Exhausted and filled with grief, they made their way down the dusty path. All they could feel was loss . . . of a friend, but somehow more than that . . . of a new way to live life, but somehow more than that . . . of hope, but somehow more than that.
With the light just beginning to break through the darkness, they could not imagine the day ahead. It was their job to prepare the body for burial, to lift the heavy limbs, wash they dried blood, and coat the body with oil.
As they made their way around the bend, they saw the stone rolled off to the side. The dark entrance filled them with fear. What awaited them in the tomb? Hesitating at the threshold, wanting to turn around, they entered only to find two cloths draped over the slab of rock. It was where the body was supposed to be, where they were to prepare it for burial, but now there were only blood-stained cloths.
“Who took the body?” one said to the other.
“Who could be so cruel?”
Suddenly a gust of wind blew into the tomb and they felt the air around them change, the stench of death ushered into the morning.
“He’s not here,” it’s as if the wind said. “He is risen!”
I cannot imagine what the two did with that news, that belief. They were the first to know what would be shared throughout the world for thousands of years. For each, the moment would be life-changing, life-giving, but, like the breeze itself, it caused their hearts to swirl and heads spin.
How can it be that such a thing could happen? What does it mean? How can life take the place of death? Are we really to believe such a thing after all these years?
Each Easter, I am faced with the reality of an empty tomb. The joy and hope are offered anew, but the distance of time invites my doubts and confusion to come along for the ride.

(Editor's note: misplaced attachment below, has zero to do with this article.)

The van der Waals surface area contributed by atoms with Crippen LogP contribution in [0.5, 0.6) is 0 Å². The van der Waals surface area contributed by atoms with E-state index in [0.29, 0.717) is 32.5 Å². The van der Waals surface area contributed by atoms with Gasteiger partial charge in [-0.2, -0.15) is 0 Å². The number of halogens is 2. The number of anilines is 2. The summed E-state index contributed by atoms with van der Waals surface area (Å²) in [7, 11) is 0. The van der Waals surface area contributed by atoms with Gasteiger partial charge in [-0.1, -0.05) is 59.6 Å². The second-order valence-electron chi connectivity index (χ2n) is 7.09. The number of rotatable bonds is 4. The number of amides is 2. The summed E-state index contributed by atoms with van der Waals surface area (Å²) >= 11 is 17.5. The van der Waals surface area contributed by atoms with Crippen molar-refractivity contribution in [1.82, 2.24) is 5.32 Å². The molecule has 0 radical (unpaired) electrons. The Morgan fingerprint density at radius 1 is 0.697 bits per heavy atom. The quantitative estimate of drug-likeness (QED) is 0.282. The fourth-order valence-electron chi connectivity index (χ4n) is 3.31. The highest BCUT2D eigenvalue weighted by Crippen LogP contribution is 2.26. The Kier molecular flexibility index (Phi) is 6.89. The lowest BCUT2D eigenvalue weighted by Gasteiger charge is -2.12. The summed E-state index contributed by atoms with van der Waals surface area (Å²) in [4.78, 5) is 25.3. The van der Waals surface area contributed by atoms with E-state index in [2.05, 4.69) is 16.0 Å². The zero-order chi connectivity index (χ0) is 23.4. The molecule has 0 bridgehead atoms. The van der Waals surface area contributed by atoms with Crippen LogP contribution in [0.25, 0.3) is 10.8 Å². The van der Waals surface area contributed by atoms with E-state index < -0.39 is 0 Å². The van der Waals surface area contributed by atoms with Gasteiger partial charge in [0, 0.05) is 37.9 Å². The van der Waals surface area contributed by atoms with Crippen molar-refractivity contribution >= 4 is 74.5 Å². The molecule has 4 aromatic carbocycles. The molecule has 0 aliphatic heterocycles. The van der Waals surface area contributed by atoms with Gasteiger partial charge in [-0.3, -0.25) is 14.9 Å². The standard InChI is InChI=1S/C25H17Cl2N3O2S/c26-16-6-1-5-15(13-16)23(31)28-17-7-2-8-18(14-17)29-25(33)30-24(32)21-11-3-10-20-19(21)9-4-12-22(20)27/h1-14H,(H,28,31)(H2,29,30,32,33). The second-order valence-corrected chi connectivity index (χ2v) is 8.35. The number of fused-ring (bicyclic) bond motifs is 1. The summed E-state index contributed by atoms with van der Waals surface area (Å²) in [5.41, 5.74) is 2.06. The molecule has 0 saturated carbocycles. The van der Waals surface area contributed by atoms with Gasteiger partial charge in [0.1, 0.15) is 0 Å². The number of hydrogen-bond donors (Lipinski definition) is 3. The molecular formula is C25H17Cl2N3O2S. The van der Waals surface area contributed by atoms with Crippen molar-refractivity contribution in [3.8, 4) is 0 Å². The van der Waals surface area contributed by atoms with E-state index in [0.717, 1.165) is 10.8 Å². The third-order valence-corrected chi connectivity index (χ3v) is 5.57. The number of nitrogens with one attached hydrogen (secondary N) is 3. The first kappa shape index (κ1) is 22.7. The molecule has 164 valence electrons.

Outside my office, I hear the men talking. The newest resident at this long-term rehab community is lost and bewildered. All he can see is the pain and death of his past. Advised by an older resident to just put one foot in front of the other, they walk together down the dusty path of recovery. There’s so much loss to talk about, but he takes the advice and continues to meander forward.
“I didn’t know where to turn,” the new resident explained. “But something lead me here. I’d never heard of the place, and, to be honest, I hesitated when the cab pulled in the driveway. I wanted to tell him to turn around, but I had no other address to give him, so I entered.”
“And we’re glad you did,” the other brothers replied. With that, the new resident was handed two bright new T shirts. “These are yours. You wear these whenever you are out on a job. Think of them as part of your new life.”
“My new life?”
“Yes, all that has happened is past. Today is a new day, a new dawn. Think of it as a gift, a gift of new life.”
A gust of wind blew the blossoms of a nearby tree as if to say: “He’s not here. He is risen!”